Knowing God

January 30, 2012

I have been reading a book called Boys Adrift by Leonard Sax.  (It is a great book, by the way, and I highly recommend it.)  The book discusses boys who are under motivated or under-achieving.  In his discussion, Sax talks about two kinds of knowledge.  I think his discussion of knowledge is highly appropriate to our understanding of our relationship with Christ.

Sax shares that the verb to know in the English language has two major definitions.  The first is to know something as fact or truth or to be aware or cognizant of something.  The second is to be acquainted with something through experience.  In the discussion of education, he refers to book knowledge vs. experiential knowledge.

Interestingly, he points out that the English language has only one word for “to know,” and that perhaps we sometimes miss out on experiential knowledge because we use the verb “to know” so generally.  He also says that other languages, such as French, Spanish, and German, have two different words to represent these ideas—one word to denote head knowledge, a separate word to denote experiential knowledge.

So, which definition do we mean when we say we long to know God?  I suspect that what we mean is that we want more experience of God.  Those of us who have been serving Him for many years, attending church regularly, even studying the Bible through daily devotions, can probably claim quite a bit of knowledge that pertains to facts, truths, and cognizance.  We can quote Scripture, reference Scripture, tell Bible stories, apply parables, and pray and claim Scripture, even use it affectively in our daily lives.  But what we really desire in our heart of hearts is to know Him intimately.  That desire has been placed in us by God. That kind of knowledge takes experience.  And that comes from studying God’s Word for ourselves, instead of always relying on the “experts.”  What we need is our own experience.  When we study for ourselves, God gives us a personal revelation of Himself and a personal application of our knowledge to our own lives.  I believe that is what we truly want if we say we want to know God or know more of God.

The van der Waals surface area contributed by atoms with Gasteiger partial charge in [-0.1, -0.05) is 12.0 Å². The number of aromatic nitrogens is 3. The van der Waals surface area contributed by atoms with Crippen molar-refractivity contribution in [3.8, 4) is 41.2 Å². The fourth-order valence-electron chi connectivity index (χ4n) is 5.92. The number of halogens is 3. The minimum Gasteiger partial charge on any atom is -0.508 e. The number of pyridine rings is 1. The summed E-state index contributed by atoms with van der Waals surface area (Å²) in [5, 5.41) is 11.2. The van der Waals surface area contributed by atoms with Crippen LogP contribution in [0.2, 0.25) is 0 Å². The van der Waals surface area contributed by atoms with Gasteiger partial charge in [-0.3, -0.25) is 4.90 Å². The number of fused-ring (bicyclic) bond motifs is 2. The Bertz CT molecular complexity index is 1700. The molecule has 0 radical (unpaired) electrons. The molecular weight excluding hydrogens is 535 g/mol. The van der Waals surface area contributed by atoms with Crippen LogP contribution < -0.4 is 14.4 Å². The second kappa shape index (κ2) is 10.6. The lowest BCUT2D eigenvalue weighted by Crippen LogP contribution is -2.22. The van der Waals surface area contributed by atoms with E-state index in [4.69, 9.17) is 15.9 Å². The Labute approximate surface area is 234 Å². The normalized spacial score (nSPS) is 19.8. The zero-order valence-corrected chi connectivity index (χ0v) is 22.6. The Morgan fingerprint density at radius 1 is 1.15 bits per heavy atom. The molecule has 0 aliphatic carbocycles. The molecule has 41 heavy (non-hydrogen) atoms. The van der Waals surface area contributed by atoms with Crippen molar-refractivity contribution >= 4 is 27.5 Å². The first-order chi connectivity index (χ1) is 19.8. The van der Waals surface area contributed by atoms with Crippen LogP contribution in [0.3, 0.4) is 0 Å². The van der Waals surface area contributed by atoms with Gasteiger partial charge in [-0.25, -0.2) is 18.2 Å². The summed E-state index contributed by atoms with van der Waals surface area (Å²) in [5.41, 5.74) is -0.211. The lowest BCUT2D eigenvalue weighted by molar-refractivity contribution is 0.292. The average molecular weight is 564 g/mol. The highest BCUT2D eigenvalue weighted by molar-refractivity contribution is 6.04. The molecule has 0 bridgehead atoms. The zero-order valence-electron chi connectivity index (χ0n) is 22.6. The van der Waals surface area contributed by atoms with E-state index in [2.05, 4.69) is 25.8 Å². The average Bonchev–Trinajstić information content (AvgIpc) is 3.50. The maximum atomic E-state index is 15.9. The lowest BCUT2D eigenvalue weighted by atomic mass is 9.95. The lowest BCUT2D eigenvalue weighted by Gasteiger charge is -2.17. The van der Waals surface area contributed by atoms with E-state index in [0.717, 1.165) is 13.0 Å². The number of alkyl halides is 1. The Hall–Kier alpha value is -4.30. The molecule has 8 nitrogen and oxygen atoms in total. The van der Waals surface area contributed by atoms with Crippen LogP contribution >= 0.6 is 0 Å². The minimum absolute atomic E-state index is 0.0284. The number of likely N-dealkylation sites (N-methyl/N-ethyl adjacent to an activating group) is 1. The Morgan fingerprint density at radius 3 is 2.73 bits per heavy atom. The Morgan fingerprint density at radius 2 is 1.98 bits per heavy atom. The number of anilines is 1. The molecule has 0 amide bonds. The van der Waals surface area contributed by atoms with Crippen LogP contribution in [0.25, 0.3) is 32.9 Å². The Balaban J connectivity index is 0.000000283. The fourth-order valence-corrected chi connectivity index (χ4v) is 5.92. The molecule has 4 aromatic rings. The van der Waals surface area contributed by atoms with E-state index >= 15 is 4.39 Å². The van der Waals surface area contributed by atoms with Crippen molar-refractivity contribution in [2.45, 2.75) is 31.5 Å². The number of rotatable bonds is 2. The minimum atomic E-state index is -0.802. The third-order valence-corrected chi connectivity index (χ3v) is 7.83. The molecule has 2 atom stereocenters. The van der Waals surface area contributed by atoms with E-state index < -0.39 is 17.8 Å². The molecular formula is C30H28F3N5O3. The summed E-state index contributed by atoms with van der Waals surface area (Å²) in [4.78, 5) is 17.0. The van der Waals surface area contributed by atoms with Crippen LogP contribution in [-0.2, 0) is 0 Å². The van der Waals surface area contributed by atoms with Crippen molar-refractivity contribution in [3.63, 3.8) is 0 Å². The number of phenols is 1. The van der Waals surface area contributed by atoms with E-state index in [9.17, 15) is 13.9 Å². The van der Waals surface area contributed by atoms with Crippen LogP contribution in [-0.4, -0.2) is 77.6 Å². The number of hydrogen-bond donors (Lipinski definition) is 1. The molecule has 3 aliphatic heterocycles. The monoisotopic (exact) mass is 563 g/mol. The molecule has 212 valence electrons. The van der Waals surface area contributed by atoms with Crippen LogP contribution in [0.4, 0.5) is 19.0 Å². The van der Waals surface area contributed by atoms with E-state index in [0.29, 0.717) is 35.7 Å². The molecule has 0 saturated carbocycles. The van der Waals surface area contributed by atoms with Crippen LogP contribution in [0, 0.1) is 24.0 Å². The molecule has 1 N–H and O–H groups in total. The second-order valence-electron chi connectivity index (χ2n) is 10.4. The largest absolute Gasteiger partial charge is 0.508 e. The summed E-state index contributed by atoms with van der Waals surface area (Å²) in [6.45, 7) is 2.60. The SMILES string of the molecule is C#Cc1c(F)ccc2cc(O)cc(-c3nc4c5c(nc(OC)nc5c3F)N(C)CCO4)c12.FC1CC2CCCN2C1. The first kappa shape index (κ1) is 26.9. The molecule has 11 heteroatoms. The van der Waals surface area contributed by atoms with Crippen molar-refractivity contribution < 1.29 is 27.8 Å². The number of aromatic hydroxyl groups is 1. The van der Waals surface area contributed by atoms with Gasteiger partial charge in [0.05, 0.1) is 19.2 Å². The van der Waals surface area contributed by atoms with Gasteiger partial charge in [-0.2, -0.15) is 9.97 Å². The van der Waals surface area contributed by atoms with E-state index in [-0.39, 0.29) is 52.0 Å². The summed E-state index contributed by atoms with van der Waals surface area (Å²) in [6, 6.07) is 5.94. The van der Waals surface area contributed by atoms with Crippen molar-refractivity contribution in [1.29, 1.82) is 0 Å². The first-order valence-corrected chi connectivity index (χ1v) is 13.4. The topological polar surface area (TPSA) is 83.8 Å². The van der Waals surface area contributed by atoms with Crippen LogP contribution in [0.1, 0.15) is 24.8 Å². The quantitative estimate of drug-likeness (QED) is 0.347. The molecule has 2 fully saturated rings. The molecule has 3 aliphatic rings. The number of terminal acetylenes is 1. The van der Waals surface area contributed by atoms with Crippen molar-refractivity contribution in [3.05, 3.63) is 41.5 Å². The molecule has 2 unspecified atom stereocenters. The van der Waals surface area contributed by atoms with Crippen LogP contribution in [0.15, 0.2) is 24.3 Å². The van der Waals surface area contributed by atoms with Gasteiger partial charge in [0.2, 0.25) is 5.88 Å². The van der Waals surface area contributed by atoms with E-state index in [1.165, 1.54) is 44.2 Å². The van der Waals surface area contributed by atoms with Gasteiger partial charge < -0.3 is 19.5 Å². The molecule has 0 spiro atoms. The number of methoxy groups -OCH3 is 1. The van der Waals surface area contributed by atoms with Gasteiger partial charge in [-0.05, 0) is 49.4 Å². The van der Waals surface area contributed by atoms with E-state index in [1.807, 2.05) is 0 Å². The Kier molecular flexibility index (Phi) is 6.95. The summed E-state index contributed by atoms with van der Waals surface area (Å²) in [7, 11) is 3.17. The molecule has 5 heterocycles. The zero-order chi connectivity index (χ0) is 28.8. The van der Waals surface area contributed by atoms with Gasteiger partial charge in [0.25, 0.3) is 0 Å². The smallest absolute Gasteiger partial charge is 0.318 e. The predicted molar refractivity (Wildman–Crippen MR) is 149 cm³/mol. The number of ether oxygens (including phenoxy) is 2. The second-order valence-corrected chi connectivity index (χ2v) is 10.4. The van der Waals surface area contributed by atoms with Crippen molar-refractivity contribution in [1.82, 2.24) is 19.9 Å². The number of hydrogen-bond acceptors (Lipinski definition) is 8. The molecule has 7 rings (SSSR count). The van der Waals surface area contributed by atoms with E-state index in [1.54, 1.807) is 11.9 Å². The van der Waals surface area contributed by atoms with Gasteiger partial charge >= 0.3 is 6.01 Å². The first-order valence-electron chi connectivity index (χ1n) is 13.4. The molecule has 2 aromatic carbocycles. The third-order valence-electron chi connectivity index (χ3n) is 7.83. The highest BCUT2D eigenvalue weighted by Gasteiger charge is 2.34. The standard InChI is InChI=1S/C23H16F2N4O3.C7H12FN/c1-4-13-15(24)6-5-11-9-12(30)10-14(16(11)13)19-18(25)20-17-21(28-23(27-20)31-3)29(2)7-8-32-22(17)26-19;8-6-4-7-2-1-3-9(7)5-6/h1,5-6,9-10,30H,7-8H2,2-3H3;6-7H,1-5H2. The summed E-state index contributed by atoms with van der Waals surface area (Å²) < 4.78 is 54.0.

This is probably the kind of knowledge Paul talks about when he prays for the saints in Ephesians1:17-19.  If you read it in the Amplified Version, there are a lot of adjectives used to describe knowledge, which implies knowledge is greater than just awareness.

It takes a lot of effort to spend this type of time getting to know God.  But that is true of any relationship.  Time is essential.  However, if we make a commitment to spend that time, God will reward it.  God is a Rewarder of those who earnestly seek Him. (Hebrews 11:6)

May you find more and more experiential knowledge of God as you seek to walk more closely with Him.

Until next time,

CKelli

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About CKWidmayer

Wife, mother, grandmother, teacher, writer, singer, Young Living Essential Oil Distributor.
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